We describe briefly here the predicted ES18 genes from left to right across the genome. Figure Figure33 shows a map of the 79 predicted ES18 genes, and Table Table11 lists salient features of these protein-encoding genes (no tRNA genes were found in the ES18 genome). Most of the morphogenetic portion of the putative ES18 late operon (the bulk of the left half of the virion chromosome) is not closely related to morphogenetic regions of previously characterized phages. Genes 1, 2, 5 and 6 are putative head genes, because their protein products have weak similarities to phage small and large terminase subunits, portal proteins, and phage SPP1 gene 7 head assembly factor (HAF) (81), respectively (Table (Table1).1). These functions of the ES18 head genes, as tentatively deduced from their weak sequence matches and the relative abundance of the encoded proteins in virions, fit the stereotypical lambdoid phage morphogenetic gene order, which is 5′-small terminase-large terminase-portal- HAF-decoration-coat-3′ on the mRNA (HAF refers to homologues of the phage SPP1 gene 7 head assembly factor ).
Amino-terminal sequencing of virion proteins isolated from SDS-polyacrylamide electrophoresis gels (Fig. (Fig.2A)2A) showed that the products of genes 8 and 9 are major virion components; we determined their N-terminal sequences to be H2N-SRYRRV and H2N-AVGGFTR, respectively. Neither protein has any recognizable homologue in the current sequence database. The gene 8 protein's N-terminal methionine has been removed (common when a penultimate serine is present ), and the N-terminal 51 amino acids have been cleaved from the 358-amino-acid primary translation product of the gene 9 protein. The predicted size of the cleaved protein (33,248 Da) agrees well with the measured size of 32,000 Da. Quantitation of the Coomassie brilliant blue staining intensity of the bands in SDS-polyacrylamide electrophoresis gels indicated that the molar ratio of gp8/gp9 was 0.8 ± 0.1 in virions; since staining efficiencies for different proteins may vary, it seems likely that there is one gp8 for each gp9 molecule in the virion. The major components of known phage heads are coat proteins, which build the head shell, and decoration proteins, which stabilize the coat shell by binding to its exterior surface. Proteolytic removal of an N-terminal peptide from phage coat proteins during assembly is common (13), and head decoration proteins are usually rather small and are not known to be cleaved. In addition, decoration protein genes are in some cases immediately 5′ of the coat protein gene. From these observations, we feel it is very likely that gene 8 encodes a decoration protein and gene 9 encodes the coat protein.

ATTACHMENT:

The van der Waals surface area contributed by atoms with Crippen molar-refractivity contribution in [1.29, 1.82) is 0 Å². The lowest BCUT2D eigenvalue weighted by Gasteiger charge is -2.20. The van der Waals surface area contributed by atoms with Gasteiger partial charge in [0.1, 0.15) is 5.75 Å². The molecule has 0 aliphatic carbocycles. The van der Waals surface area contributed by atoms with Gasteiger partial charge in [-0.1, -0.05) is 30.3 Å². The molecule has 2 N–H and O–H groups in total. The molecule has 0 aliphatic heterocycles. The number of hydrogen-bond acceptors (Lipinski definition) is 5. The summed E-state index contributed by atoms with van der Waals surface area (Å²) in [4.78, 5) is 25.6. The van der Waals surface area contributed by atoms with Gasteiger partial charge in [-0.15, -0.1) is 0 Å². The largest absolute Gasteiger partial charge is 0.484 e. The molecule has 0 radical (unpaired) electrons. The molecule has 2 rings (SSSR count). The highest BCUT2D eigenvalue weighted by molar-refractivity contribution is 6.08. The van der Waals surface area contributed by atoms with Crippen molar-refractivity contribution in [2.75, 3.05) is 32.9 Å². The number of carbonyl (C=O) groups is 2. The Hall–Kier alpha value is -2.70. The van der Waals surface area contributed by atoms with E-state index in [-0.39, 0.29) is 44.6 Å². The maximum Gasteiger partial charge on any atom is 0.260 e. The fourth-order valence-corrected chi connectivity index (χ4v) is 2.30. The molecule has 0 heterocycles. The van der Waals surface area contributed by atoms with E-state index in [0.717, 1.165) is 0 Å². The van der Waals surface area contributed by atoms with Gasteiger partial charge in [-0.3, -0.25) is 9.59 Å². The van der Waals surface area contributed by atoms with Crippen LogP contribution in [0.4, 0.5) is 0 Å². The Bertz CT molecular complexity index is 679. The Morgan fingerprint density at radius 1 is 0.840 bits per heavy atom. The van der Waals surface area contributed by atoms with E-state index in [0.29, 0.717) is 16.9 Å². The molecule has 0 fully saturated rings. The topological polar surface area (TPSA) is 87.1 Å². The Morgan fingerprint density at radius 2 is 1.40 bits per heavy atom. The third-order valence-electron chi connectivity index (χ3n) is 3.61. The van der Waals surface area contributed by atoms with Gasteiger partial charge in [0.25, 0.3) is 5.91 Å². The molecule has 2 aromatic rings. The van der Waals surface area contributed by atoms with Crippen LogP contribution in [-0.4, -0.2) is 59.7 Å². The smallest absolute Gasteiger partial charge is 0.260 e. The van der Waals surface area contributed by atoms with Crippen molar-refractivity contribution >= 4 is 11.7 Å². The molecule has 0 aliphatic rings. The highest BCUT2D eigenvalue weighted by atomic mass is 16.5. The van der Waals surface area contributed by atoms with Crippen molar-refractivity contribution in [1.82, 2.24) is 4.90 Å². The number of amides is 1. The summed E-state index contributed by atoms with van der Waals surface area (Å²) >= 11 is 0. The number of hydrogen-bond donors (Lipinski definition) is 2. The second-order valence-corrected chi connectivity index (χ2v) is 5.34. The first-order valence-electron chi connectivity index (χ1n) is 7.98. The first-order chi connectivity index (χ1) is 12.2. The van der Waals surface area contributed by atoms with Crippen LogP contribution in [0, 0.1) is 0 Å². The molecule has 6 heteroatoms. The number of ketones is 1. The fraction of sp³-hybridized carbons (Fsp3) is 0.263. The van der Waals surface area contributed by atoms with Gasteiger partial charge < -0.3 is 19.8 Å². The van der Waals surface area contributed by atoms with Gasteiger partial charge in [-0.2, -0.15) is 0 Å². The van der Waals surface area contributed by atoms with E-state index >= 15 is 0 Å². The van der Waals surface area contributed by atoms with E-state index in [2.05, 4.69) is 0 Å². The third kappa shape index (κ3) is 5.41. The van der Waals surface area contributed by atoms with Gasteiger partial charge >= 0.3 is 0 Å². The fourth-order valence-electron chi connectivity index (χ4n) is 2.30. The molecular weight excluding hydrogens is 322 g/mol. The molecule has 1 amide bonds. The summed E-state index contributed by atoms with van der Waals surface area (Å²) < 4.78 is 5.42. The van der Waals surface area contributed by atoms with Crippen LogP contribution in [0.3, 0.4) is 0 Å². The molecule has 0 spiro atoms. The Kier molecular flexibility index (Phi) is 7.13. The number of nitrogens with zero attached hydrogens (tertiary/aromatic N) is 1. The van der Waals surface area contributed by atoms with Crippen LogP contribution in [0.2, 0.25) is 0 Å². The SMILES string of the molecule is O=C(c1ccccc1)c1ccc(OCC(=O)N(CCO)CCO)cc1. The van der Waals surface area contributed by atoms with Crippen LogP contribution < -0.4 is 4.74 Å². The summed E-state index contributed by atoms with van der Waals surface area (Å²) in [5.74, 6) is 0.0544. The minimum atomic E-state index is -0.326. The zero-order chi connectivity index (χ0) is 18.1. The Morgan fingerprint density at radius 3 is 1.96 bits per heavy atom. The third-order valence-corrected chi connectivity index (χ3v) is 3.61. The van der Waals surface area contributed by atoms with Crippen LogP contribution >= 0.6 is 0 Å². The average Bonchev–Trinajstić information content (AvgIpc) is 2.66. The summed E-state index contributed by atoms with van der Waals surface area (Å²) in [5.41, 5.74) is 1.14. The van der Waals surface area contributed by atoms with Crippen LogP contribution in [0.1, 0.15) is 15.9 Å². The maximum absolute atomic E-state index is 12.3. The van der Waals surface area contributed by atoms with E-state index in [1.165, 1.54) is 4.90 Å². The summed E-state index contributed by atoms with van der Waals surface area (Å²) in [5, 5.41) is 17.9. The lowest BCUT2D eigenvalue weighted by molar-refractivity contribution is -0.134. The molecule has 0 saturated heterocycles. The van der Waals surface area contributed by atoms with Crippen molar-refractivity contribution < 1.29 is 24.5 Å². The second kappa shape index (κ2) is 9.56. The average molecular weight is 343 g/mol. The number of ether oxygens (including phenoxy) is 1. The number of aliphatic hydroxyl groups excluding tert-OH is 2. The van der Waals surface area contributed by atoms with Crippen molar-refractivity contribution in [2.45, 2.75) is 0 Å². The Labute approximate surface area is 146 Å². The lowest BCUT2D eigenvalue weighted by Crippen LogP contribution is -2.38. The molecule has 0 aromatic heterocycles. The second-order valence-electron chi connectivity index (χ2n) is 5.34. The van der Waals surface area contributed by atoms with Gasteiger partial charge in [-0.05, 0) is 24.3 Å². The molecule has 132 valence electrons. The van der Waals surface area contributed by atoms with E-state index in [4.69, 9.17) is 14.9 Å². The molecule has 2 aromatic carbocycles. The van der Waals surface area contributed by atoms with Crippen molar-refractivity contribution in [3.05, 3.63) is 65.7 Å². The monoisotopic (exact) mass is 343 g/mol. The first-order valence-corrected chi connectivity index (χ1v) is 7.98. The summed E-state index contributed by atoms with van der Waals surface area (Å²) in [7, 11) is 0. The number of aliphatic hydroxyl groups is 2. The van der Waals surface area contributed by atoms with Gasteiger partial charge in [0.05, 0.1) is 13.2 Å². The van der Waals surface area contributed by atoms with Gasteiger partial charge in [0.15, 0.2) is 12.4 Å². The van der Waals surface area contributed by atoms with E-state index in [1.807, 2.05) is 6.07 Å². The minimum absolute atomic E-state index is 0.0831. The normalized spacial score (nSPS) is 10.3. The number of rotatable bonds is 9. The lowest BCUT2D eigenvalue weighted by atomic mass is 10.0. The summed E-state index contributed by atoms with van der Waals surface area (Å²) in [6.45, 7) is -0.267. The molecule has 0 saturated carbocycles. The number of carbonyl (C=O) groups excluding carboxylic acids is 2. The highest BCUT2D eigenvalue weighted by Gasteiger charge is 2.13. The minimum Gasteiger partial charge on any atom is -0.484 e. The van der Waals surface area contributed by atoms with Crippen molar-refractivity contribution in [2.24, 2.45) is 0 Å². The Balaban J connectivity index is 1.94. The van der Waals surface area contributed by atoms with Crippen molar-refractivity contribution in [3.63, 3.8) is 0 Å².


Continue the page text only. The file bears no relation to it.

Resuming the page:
The predicted gene 5 protein has weak sequence similarity to other phage portal proteins, and it was identified in virions, since its amino-terminal sequence was determined to be H2N-XALNDA, where ALNDA is identical to amino acids 12 through 16 of the predicted ES18 gene 5 protein (Fig. (Fig.2A).2A). The unidentified amino acid X in position 1 of the determined sequence is amino acid number 11 (a histidine) in the predicted gene 5 protein sequence, indicating that 10 N-terminal amino acids have been removed by proteolysis from the primary translation product. Removal of a small number of N-terminal portal protein amino acids by proteolysis during head maturation has precedent in phage λ gene B protein's cleavage (35, 90). The staining intensity relative to that of coat protein of the gene 5 protein (Fig. (Fig.2A)2A) is consistent with the expected 12 molecules of portal protein per virion (13). The cleavage of the putative coat protein and the stereotyped order of lambdoid head gene clusters suggest that ES18 gene 7 may be the capsid maturation protease, but further experimentation will be required to test this hypothesis.